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    Apr 23, 2014
    okay i appreciate the input from you guys but i have no idea what is being said. I did little reading on H-bridge i see how it works, would the relay switches closed the desired switches for forward and backward. again sorry if i really didn't get what is being mentioned above. although i would be interested in any solution that would be beginner friendly.

    well if i could reduce the rpm for the current speed then it would be good, as long as there is enough torque. to do this i have decided to go with pulley ratio that would reduce the rpm.
     
  17. davenn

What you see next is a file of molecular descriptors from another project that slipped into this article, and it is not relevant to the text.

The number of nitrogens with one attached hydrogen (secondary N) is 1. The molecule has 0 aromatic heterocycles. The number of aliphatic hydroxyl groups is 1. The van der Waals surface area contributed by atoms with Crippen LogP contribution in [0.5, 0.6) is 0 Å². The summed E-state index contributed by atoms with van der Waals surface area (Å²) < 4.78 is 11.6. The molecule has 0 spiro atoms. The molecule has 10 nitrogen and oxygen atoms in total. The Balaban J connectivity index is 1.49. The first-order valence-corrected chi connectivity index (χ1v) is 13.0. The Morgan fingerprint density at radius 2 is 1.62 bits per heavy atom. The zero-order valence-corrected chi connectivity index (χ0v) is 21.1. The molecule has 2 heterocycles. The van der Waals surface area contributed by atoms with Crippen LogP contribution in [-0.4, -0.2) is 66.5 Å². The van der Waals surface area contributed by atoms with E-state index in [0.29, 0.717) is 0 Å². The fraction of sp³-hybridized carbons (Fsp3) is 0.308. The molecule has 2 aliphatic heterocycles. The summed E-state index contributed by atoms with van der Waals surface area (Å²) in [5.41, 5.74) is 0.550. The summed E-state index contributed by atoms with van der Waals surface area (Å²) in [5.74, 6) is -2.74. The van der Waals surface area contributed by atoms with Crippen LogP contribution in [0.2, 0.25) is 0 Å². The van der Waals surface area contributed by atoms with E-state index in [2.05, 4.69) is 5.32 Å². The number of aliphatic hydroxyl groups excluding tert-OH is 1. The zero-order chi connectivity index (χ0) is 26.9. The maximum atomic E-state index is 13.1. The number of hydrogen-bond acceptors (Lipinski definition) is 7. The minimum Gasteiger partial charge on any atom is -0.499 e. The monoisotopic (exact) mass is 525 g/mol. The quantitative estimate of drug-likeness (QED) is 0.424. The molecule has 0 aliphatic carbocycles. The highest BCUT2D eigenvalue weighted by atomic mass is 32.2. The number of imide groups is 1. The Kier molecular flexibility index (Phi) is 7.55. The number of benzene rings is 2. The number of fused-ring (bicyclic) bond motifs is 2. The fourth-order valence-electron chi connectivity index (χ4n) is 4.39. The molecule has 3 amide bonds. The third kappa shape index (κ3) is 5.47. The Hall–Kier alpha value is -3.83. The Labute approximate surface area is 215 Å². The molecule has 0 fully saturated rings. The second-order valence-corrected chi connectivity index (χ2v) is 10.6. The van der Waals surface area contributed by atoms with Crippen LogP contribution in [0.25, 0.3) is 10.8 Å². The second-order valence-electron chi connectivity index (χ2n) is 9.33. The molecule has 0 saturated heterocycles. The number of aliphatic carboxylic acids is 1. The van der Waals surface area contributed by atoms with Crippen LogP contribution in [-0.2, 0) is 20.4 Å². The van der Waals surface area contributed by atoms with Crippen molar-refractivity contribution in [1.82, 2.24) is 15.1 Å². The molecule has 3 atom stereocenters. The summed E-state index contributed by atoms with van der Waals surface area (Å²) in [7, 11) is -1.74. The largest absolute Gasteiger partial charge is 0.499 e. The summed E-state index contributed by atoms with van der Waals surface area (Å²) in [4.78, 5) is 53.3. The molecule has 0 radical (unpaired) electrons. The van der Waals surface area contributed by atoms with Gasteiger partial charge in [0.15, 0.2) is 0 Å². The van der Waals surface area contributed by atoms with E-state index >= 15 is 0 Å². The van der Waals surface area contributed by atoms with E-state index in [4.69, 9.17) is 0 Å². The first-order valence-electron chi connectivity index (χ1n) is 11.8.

davenn Moderator

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    and BTW 4 x 1.5V batteries are not going to supply 8A let alone 16A

    you really do need to so some serious rethinking ;)


    Dave
     
  18. kiti

    kiti

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    Apr 23, 2014
    yes dave i do know that 4x1.5v wont be enough to supply that much current. i was planning on just using the circuit but with a different build and different input voltage.
     
  19. KrisBlueNZ

    KrisBlueNZ Sadly passed away in 2015

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    I wouldn't power the RC receiver from a different voltage from the voltage it is designed for. But you can use a regulator from your 12V supply to drop the voltage down to 6V for the RC receiver.

    The H-bridge motor driver is explained pretty nicely at http://www.botskool.com/tutorials/electronics/general-electronics/motor-controller-h-bridge

    Read down to Fig. 3 but not the stuff about the L293 IC.

    Now you should understand how an H-bridge drives a motor and can make it run in either direction.